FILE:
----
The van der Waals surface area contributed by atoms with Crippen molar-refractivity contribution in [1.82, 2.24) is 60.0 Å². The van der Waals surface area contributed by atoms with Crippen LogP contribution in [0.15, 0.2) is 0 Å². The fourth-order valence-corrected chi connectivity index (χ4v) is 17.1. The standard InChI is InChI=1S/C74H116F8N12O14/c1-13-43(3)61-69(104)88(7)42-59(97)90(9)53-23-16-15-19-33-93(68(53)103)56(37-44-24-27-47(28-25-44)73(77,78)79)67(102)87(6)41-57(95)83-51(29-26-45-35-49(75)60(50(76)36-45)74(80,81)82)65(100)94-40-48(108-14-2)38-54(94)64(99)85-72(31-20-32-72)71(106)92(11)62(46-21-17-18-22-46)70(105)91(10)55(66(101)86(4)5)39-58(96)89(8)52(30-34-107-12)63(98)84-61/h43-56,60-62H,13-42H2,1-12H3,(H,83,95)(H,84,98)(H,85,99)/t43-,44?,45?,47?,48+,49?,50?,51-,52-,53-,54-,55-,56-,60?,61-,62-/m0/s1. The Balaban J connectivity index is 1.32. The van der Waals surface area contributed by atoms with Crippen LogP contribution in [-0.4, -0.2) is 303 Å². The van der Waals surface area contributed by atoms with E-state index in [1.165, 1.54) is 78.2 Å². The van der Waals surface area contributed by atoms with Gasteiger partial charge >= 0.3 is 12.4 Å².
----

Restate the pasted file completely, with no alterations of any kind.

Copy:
The van der Waals surface area contributed by atoms with Crippen molar-refractivity contribution in [1.82, 2.24) is 60.0 Å². The van der Waals surface area contributed by atoms with Crippen LogP contribution in [0.15, 0.2) is 0 Å². The fourth-order valence-corrected chi connectivity index (χ4v) is 17.1. The standard InChI is InChI=1S/C74H116F8N12O14/c1-13-43(3)61-69(104)88(7)42-59(97)90(9)53-23-16-15-19-33-93(68(53)103)56(37-44-24-27-47(28-25-44)73(77,78)79)67(102)87(6)41-57(95)83-51(29-26-45-35-49(75)60(50(76)36-45)74(80,81)82)65(100)94-40-48(108-14-2)38-54(94)64(99)85-72(31-20-32-72)71(106)92(11)62(46-21-17-18-22-46)70(105)91(10)55(66(101)86(4)5)39-58(96)89(8)52(30-34-107-12)63(98)84-61/h43-56,60-62H,13-42H2,1-12H3,(H,83,95)(H,84,98)(H,85,99)/t43-,44?,45?,47?,48+,49?,50?,51-,52-,53-,54-,55-,56-,60?,61-,62-/m0/s1. The Balaban J connectivity index is 1.32. The van der Waals surface area contributed by atoms with Crippen LogP contribution in [-0.4, -0.2) is 303 Å². The van der Waals surface area contributed by atoms with E-state index in [1.165, 1.54) is 78.2 Å². The van der Waals surface area contributed by atoms with Gasteiger partial charge >= 0.3 is 12.4 Å².